The man who steadied the helm as energy giant BP braved the storm of the oil and gas downturn, the Deepwater Horizon disaster and a shareholder revolt over executive pay is to stand down.
Carl-Henric Svanberg has announced his intention yesterday to stand down from the oil major after eight years in the post.
Mr Svanberg, who took up the role in January 2010, will remain until a successor can be found and will chair the company’s annual general meeting (AGM) in May next year.
Ian Davis, the BP board’s senior independent director, will lead the process to identify and appoint BP’s next chairman.
Mr Svanberg said: “It has been a tremendous privilege to lead the BP board over the past eight years.
“I am proud of the achievements of the management and the company in that time.
“The first couple of years were incredibly challenging for us all as we navigated an unusually complex corporate crisis.
“Through that turbulent period we stayed focused on saving and restoring the company.
“Today I can say with confidence that BP is back and ready for the future. “
Mr Svanberg was only in post a couple of months when the Deepwater Horizon oil spill happened on April 20, 2010.
It is still considered the worst spill in history and killed 11 people.
The tragedy also lead to a record US environmental fine of £14.2 billion.
He presided over the firm during the oil and gas downturn when crude prices started to plunge in the second half of 2014.
With the lion’s share of the mammoth costs behind the firm, BP announced in August that it had swung to a half-year profit of 1.6 billion US dollars (£1.2 billion), climbing back from a 2 billion US dollar (£1.5 billion) loss for the same six months in 2016.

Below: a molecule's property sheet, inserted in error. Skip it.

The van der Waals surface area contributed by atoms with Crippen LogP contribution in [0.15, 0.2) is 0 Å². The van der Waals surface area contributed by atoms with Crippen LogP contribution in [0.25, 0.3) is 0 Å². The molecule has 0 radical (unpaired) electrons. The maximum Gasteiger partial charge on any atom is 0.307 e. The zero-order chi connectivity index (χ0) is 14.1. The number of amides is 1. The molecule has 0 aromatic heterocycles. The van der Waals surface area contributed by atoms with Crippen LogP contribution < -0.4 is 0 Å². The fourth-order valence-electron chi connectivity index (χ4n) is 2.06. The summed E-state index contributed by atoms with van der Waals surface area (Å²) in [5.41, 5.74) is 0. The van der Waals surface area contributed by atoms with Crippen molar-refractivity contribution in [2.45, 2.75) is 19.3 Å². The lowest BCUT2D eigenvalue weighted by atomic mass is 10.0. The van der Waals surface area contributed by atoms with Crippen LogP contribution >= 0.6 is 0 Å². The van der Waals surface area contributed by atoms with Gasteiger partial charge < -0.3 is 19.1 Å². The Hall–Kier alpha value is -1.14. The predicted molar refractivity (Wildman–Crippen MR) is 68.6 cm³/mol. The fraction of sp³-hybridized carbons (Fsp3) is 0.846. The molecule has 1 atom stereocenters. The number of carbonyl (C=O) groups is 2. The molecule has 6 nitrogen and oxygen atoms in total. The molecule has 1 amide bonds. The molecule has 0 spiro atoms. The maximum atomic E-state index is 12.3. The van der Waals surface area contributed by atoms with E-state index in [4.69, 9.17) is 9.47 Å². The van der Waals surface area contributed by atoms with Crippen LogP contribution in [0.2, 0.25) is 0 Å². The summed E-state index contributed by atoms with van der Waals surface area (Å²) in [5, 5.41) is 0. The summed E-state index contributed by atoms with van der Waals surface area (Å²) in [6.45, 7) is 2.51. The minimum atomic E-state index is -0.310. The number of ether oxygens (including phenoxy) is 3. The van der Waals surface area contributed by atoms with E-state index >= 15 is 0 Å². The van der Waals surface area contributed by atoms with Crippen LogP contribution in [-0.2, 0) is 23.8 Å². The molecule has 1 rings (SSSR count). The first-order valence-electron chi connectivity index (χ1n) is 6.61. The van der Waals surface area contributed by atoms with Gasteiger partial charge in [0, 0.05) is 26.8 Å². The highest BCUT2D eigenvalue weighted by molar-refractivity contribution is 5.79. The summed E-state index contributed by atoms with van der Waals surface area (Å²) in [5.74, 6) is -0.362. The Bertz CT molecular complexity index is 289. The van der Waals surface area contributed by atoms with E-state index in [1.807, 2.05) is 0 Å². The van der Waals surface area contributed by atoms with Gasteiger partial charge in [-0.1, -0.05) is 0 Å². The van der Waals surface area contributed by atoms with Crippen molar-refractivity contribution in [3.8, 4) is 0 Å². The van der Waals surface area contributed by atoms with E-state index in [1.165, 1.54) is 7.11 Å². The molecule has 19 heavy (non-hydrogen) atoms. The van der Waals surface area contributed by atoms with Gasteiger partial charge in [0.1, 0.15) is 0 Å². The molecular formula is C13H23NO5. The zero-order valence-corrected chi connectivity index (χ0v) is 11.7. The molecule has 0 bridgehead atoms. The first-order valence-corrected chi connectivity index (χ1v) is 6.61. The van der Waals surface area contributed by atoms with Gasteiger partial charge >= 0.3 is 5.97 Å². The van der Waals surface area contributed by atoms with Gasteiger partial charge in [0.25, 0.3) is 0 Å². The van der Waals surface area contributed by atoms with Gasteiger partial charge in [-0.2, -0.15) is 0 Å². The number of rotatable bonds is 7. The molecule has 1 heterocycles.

However, company continues to grapple with a stubbornly low oil price, which has fallen from its peak of 100 a barrel in 2014 to around 57 a barrel.
And earlier this year he assured investors that the oil giant had made “appropriate” changes to director pay following a shareholder revolt over chief executive Bob Dudley’s remuneration package last year.
Speaking at BP’s annual general meeting (AGM), Mr Svanberg said that the company’s entire board had worked to review the policy and had proposed a “balanced” alternative.
Mr Dudley has seen his pay package slashed by 40% for 2016 and his maximum earnings cut by $3.7 million (£3 million) over the next three years in hopes of seeing off a fresh shareholder rebellion.
Mr Dudley, BP group chief executive, said: “BP’s comeback would not have been possible without the strong leadership and steadfast support of Carl-Henric and the board.
“Together we were able to honour our commitments to the Gulf while rebuilding BP into a safer, stronger company.
“We devised a strategy to weather the downturn in the oil market while returning to growth.
“And we committed to playing a leading role in the energy transition while delivering oil and gas more efficiently. Carl-Henric’s wise counsel and good humour will be sorely missed.”
Mr Svanberg was appointed in September 2009 and officially became chairman of the BP board on January 1, 2010.
He is 64 years oil and comes from Sweden, according to his biography.
He spent his early career at Asea Brown Boveri and the Securitas Group, before moving to the Assa Abloy Group as president and chief executive officer.
From 2003 until December 2009, he was president and chief executive officer of Ericsson, also serving as the chairman of Sony Ericsson Mobile Communications.
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